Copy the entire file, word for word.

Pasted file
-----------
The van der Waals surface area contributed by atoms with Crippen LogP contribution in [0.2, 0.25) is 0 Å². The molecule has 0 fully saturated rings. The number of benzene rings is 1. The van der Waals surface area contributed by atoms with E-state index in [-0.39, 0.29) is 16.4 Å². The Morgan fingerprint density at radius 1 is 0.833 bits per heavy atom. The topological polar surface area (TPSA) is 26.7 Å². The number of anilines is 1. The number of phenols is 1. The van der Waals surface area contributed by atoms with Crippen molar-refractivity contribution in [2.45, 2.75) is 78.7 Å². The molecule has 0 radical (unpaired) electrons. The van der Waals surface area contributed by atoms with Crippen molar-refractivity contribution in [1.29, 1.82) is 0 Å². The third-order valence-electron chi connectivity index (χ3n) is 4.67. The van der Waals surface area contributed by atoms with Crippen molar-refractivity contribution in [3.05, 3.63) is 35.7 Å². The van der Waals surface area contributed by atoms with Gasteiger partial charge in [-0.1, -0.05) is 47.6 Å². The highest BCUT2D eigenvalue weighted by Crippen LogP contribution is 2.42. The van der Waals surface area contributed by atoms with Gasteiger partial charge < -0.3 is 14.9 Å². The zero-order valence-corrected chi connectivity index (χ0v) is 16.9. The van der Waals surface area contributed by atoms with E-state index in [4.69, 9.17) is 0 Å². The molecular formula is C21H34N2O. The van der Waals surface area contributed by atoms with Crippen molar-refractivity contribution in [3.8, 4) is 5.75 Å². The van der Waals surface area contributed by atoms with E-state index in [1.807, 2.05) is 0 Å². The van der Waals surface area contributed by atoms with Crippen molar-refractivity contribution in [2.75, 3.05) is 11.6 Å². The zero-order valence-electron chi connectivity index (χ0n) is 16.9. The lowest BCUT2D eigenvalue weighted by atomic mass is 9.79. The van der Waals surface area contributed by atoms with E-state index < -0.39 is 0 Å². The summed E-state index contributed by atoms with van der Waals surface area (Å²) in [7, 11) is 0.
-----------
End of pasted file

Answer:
The van der Waals surface area contributed by atoms with Crippen LogP contribution in [0.2, 0.25) is 0 Å². The molecule has 0 fully saturated rings. The number of benzene rings is 1. The van der Waals surface area contributed by atoms with E-state index in [-0.39, 0.29) is 16.4 Å². The Morgan fingerprint density at radius 1 is 0.833 bits per heavy atom. The topological polar surface area (TPSA) is 26.7 Å². The number of anilines is 1. The number of phenols is 1. The van der Waals surface area contributed by atoms with Crippen molar-refractivity contribution in [2.45, 2.75) is 78.7 Å². The molecule has 0 radical (unpaired) electrons. The van der Waals surface area contributed by atoms with Crippen molar-refractivity contribution in [1.29, 1.82) is 0 Å². The third-order valence-electron chi connectivity index (χ3n) is 4.67. The van der Waals surface area contributed by atoms with Crippen molar-refractivity contribution in [3.05, 3.63) is 35.7 Å². The van der Waals surface area contributed by atoms with Gasteiger partial charge in [-0.1, -0.05) is 47.6 Å². The highest BCUT2D eigenvalue weighted by Crippen LogP contribution is 2.42. The van der Waals surface area contributed by atoms with Gasteiger partial charge < -0.3 is 14.9 Å². The zero-order valence-corrected chi connectivity index (χ0v) is 16.9. The van der Waals surface area contributed by atoms with E-state index in [4.69, 9.17) is 0 Å². The molecular formula is C21H34N2O. The van der Waals surface area contributed by atoms with Crippen molar-refractivity contribution in [3.8, 4) is 5.75 Å². The van der Waals surface area contributed by atoms with E-state index in [1.807, 2.05) is 0 Å². The van der Waals surface area contributed by atoms with Crippen molar-refractivity contribution in [2.75, 3.05) is 11.6 Å². The zero-order valence-electron chi connectivity index (χ0n) is 16.9. The lowest BCUT2D eigenvalue weighted by atomic mass is 9.79. The van der Waals surface area contributed by atoms with E-state index < -0.39 is 0 Å². The summed E-state index contributed by atoms with van der Waals surface area (Å²) in [7, 11) is 0.